Make Your Antagonists 3D, a writing tip by Sophia Kimble

This past weekend with my local RWA chapter, Music City Romance Writers, I had the distinct pleasure to learn many things on writing from Cherry Adair. She is a wonderful person, with so much logical information on writing, and she brings all her knowledge to you with great humor.

Many of the attendees had private plotting sessions with her, and one theme that seemed to be consistent with many was a weak antagonist. Not to say the antagonist was physically weak, but they were not 3D, not fully as realized as the hero and heroine.

When planning your characters, Cherry advises to make backstory for them all.

The more important the character, the more fully complete they need to be. The protagonist as well as the antagonist need a fully developed life before your story begins.

Why are they the way they are? What happened in their lives that makes them act the way they do?

Cherry recommends picking a random birthday for each of your characters, then looking up their birth sign in Linda Goodman’s Sun Signs book.

In the book each sign has a ton of traits, pick out many and list them in your character sketch. Then pick 3-5 core traits for each character and use these consistently in each scene. Have at least one trait for each character in every scene, 2-3 if you can manage it. Bring them out through dialogue, actions, and narrative.

If the traits listed in their sun sign don’t match how you want your character to act, make something happen in their backstory that changes that trait. For example... your character is a Leo and supposedly very outgoing, but you don’t want your character to act that way. So make your character with a history of child abuse who now cowers at loud noises and shies away from men.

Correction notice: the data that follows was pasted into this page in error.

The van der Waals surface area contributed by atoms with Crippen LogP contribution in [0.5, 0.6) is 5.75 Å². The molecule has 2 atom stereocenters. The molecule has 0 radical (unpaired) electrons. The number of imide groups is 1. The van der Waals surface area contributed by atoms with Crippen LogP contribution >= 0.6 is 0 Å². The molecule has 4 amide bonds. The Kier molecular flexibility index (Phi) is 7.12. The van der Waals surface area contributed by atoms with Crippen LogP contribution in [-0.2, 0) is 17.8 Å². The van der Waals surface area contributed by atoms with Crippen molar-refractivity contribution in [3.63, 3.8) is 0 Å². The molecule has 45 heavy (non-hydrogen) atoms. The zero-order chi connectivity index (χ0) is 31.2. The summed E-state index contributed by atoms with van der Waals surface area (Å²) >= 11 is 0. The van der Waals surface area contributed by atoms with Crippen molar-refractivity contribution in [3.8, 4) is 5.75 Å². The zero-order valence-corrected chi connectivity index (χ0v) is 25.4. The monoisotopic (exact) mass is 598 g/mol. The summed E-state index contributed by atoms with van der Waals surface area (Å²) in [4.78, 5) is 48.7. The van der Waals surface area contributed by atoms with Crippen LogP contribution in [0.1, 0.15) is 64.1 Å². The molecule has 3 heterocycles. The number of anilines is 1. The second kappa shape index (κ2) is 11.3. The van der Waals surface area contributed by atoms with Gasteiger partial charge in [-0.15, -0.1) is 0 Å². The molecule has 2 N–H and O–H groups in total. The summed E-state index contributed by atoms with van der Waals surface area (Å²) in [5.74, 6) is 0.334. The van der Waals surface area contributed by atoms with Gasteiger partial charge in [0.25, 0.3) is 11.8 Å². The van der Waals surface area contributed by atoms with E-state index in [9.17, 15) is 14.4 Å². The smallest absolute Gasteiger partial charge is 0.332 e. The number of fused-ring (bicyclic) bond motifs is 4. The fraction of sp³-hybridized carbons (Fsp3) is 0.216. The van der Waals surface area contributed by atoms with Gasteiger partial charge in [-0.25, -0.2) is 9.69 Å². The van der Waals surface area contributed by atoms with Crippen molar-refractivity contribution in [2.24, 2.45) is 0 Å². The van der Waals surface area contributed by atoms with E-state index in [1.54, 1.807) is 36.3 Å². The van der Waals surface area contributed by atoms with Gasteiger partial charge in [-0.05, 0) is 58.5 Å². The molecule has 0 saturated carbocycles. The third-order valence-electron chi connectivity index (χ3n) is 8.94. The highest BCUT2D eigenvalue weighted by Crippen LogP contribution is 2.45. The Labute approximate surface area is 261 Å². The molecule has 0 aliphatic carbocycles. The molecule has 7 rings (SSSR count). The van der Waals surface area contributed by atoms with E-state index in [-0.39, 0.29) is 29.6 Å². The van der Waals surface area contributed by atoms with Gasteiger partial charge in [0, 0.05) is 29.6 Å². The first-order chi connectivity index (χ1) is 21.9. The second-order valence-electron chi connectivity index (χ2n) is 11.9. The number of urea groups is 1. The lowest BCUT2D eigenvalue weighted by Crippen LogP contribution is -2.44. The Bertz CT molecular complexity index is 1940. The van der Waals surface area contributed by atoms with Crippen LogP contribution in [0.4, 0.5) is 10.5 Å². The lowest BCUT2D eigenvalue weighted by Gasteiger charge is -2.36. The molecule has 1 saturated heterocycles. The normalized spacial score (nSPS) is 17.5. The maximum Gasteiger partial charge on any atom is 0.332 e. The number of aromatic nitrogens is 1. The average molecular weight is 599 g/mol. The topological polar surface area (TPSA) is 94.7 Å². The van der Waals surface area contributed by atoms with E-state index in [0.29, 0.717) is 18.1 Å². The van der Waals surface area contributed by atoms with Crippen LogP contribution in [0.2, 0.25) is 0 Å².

Keep doing that and soon you’ve got a three dimensional character before you write the first word!

Cherry Adair has taken her 30+ years’ experience in writing 43 novels, and made an incredible tool for writers, The Writer’s Bible.

I’ve purchased it, and have begun plotting my 3rd novel, and I have to tell you, it’s magic. It makes everything so organized, and once you’ve finished, the writing can flow without a second thought to what happens next.


You can buy a downloadable version on Cherry's website:

I highly suggest getting this version as you can save it as a template and use it over and over for each book.


Cherry also recommends adding Donna Dixson's GMC: Goal, Motivation, and Conflict to your writer's toolbox. 

Maggie Mundy wrote a post about it here.

I'm paraphrasing only a small portion of the great advise Cherry had to offer us, but I hope it makes a difference to you.

Good luck with your writing everyone!

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Golden Alexander is trapped in a nightmare.


Trying to flee her hallucination of a demon, she runs heart first into the brooding alpha male she’s been dreaming about for years, and then her nightmare really begins.


Kris Pietka is done with women...he’s broken. But when he meets Golden, an overwhelming need to protect her tests everything he thought he knew about himself, and the paranormal.


A bond forged centuries ago thrusts them together as they search for a way to break an ancient Druid curse prophesying their demise. Racing against the clock, they travel from Vermont, to the Carpathian Mountains in Poland, and the Scottish Highlands in search of answers and a way to break the curse.


But something evil watches—it covets, and time is running out.


Will fate allow love to prevail against unbeatable odds, or will Golden wake to find it was all a delusion?